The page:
“Overall, macroeconomic fundamentals and the prospects for 2017 are sound: following last year’s drought, growth is expected to rebound this year to 4.8 percent, driven by strong recovery in the agricultural sector, while non-agricultural growth, which has remained subdued, should pick up modestly by 0.2 percentage points. Inflation is expected to slow to 0.9 percent for the year. Unemployment remains high, especially among the youth and women.

“The current account deficit should reduce to 4.0 percent of GDP in 2017, due to continued export growth and despite an increase in energy imports. Gross international reserves are expected to reach about US$24 billion at the end of 2017, about 6 months of imports. The IMF team welcomes the authorities’ intention to gradually move to a more flexible exchange rate regime, which would allow the Moroccan economy to better absorb external shocks and preserve competitiveness in the future.

“The fiscal deficit is projected to narrow to 3.5 percent of GDP by 2017, due to stronger revenue performance and contained spending. The IMF team welcomed the authorities’ plans to continue fiscal reforms, especially towards a more equitable and fairer tax system, and to reduce public debt to 60 percent of GDP by 2021. These efforts are critical to increase the fiscal space needed to reduce poverty and to promote employment through public spending, in particular investment and social programs targeted towards the poorest segments of the population and that help to reduce inequalities.

“The IMF team welcomes the progress made in strengthening financial sector soundness, and encourages the authorities to accelerate structural reforms to improve the business climate and governance, combat corruption, reduce unemployment, particularly among the youth, lessen regional and social disparities, and reform the educational system to create more skilled workers.

“The IMF team would like to thank the Moroccan authorities, as well as private sector and civil society organizations, for the constructive discussions and for their hospitality.”

Distributed by APO on behalf of International Monetary Fund (IMF).

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UNHCR welcomes the support of the European Union for South Sudanese new arrivals in Sudan

UNHCR’s Representative in Sudan, Noriko Yoshida, welcomed the contribution of EUR 3.1 million in humanitarian funds from the European Union (EU) for South Sudanese new arrivals in Sudan.

“We are seeing a great increase in the number of refugees coming across the border into Sudan, indicating that things are not getting better in South Sudan despite all our hopes for peace and security there. Support from the EU and others is heartily welcomed”, Yoshida said.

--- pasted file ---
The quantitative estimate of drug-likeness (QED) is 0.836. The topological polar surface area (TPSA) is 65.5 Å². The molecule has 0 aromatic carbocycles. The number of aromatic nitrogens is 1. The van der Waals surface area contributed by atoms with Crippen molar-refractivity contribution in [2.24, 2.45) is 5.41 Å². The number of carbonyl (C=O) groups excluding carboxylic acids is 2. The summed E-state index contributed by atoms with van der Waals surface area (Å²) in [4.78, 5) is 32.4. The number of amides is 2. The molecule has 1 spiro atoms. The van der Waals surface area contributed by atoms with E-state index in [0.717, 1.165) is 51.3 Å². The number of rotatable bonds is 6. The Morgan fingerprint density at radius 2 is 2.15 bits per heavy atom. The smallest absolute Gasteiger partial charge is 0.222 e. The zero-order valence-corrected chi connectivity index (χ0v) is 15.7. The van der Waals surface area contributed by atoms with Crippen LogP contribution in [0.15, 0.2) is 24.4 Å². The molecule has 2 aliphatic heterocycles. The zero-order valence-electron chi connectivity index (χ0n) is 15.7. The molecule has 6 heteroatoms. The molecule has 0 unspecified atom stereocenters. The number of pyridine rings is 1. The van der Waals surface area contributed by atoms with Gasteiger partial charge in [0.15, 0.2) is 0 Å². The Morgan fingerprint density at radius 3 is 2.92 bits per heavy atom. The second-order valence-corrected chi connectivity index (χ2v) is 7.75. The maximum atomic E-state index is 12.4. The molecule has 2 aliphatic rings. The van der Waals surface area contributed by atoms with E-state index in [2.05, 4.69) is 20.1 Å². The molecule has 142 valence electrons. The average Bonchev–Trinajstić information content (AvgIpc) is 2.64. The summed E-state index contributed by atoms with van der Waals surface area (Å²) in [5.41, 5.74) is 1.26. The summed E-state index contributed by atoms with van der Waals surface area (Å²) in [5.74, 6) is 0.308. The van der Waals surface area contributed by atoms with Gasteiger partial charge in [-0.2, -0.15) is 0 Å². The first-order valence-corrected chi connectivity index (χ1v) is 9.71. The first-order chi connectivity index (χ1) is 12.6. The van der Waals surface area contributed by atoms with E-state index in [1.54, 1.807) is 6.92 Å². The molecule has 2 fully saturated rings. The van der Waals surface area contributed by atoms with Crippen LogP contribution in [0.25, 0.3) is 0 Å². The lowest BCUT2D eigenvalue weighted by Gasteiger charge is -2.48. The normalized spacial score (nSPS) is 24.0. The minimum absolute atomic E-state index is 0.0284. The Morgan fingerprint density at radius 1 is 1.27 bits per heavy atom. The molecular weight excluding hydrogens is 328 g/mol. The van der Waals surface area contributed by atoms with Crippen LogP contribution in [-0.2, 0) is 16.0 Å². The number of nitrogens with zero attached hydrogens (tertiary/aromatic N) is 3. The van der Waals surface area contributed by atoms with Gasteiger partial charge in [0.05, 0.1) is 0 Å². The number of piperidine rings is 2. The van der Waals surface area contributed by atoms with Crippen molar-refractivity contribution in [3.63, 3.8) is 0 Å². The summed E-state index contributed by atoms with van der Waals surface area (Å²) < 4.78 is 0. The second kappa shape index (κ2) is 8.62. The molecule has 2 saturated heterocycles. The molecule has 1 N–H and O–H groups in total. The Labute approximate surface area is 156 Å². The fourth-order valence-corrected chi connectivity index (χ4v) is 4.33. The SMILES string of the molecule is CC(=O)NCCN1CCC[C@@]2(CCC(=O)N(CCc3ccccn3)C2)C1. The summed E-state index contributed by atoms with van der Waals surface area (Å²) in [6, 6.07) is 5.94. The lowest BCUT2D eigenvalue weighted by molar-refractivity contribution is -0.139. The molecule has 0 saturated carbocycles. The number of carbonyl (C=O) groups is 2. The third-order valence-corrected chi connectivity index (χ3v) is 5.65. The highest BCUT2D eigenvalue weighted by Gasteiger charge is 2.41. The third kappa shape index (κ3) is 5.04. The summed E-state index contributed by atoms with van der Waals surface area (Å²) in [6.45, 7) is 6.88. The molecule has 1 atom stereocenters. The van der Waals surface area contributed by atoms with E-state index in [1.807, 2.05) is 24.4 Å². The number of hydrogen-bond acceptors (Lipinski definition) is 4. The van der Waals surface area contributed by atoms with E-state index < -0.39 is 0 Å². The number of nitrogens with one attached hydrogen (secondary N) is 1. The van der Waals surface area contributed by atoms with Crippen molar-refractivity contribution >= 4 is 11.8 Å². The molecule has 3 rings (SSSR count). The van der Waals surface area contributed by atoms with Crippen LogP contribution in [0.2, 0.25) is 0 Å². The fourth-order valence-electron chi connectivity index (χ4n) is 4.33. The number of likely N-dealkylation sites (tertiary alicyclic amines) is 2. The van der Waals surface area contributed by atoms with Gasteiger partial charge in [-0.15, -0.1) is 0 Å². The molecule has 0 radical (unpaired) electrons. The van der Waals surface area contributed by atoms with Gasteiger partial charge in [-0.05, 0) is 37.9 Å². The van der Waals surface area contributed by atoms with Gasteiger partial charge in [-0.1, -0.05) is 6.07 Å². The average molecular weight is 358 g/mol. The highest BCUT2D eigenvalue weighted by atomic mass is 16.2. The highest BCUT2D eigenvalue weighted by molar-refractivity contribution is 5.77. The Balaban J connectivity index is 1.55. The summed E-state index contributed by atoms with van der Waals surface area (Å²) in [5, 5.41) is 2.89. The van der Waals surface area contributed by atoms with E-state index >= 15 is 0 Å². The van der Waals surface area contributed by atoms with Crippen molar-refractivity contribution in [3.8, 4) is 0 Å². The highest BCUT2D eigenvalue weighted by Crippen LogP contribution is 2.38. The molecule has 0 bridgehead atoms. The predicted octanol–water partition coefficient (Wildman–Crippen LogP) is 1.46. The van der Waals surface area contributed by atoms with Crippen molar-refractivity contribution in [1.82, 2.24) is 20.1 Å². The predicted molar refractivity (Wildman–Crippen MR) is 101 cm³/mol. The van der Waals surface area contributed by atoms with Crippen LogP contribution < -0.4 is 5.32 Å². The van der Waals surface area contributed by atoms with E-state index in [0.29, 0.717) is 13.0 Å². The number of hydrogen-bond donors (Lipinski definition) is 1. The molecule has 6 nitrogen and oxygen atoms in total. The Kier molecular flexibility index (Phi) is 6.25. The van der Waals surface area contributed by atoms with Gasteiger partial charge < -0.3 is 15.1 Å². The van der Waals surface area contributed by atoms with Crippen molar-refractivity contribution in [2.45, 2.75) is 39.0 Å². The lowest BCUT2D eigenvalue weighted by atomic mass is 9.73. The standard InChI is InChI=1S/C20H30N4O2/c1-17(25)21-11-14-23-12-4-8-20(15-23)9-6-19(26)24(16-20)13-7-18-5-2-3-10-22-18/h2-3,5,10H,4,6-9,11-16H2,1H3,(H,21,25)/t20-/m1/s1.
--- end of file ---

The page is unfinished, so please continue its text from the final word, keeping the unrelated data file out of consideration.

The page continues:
Nearly 160,000 South Sudanese refugees have newly arrived in Sudan in the first half of 2017. Yoshida expressed her gratitude to Sudan for its continued generosity hosting over 400,000 South Sudanese refugees since December 2013, and an estimated 350,000 South Sudanese remaining in Sudan following South Sudan’s secession.

Impressed by the generosity of ordinary Sudanese people who share very limited resources with South Sudanese refugees in dire need, Yoshida said UNHCR and its partners are seeking to scale up their assistance to host communities receiving refugees.

“More funding is needed so that we can meet the existing and growing needs of refugees and host communities. Support from EU and other donors will ensure we have the resources to meet immediate needs and put in place adequate services to improve the quality of the current response”.

EU humanitarian funding covers three states (White Nile, East and South Darfur states) out of five states which have been considerably affected by the influx of South Sudanese refugees. The funding is earmarked to registration activities, reception support and shelter and provision of basic household items.

EU humanitarian aid has previously supported UNHCR in the response and provided EUR 4.4 million in 2016 towards UNHCR’s efforts to respond to critical life-saving needs.

UNHCR and its partners have appealed through a Refugee Response Plan for USD 221 million in 2017 to assist refugees and host communities in Sudan. As of June 2017 less than 20% of the funds have been received.

Distributed by APO on behalf of United Nations High Commissioner for Refugees (UNHCR).